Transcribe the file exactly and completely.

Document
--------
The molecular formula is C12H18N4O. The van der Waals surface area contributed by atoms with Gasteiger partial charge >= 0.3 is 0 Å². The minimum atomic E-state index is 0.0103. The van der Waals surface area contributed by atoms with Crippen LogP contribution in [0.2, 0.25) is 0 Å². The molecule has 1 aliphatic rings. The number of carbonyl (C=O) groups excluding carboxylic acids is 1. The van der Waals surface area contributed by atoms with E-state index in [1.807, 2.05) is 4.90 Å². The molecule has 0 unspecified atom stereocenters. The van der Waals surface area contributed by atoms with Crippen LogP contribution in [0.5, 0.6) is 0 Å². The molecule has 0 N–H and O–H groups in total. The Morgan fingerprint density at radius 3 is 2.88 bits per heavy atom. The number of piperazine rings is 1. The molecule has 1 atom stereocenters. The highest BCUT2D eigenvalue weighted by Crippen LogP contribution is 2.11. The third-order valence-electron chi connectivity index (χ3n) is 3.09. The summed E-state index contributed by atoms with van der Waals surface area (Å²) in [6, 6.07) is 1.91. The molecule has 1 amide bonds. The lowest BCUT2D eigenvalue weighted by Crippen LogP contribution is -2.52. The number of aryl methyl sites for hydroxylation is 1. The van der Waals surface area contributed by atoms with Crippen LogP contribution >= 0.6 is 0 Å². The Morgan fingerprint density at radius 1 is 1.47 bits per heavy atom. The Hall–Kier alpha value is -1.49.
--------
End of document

The molecular formula is C12H18N4O. The van der Waals surface area contributed by atoms with Gasteiger partial charge >= 0.3 is 0 Å². The minimum atomic E-state index is 0.0103. The van der Waals surface area contributed by atoms with Crippen LogP contribution in [0.2, 0.25) is 0 Å². The molecule has 1 aliphatic rings. The number of carbonyl (C=O) groups excluding carboxylic acids is 1. The van der Waals surface area contributed by atoms with E-state index in [1.807, 2.05) is 4.90 Å². The molecule has 0 unspecified atom stereocenters. The van der Waals surface area contributed by atoms with Crippen LogP contribution in [0.5, 0.6) is 0 Å². The molecule has 0 N–H and O–H groups in total. The Morgan fingerprint density at radius 3 is 2.88 bits per heavy atom. The number of piperazine rings is 1. The molecule has 1 atom stereocenters. The highest BCUT2D eigenvalue weighted by Crippen LogP contribution is 2.11. The third-order valence-electron chi connectivity index (χ3n) is 3.09. The summed E-state index contributed by atoms with van der Waals surface area (Å²) in [6, 6.07) is 1.91. The molecule has 1 amide bonds. The lowest BCUT2D eigenvalue weighted by Crippen LogP contribution is -2.52. The number of aryl methyl sites for hydroxylation is 1. The van der Waals surface area contributed by atoms with Crippen LogP contribution >= 0.6 is 0 Å². The Morgan fingerprint density at radius 1 is 1.47 bits per heavy atom. The Hall–Kier alpha value is -1.49.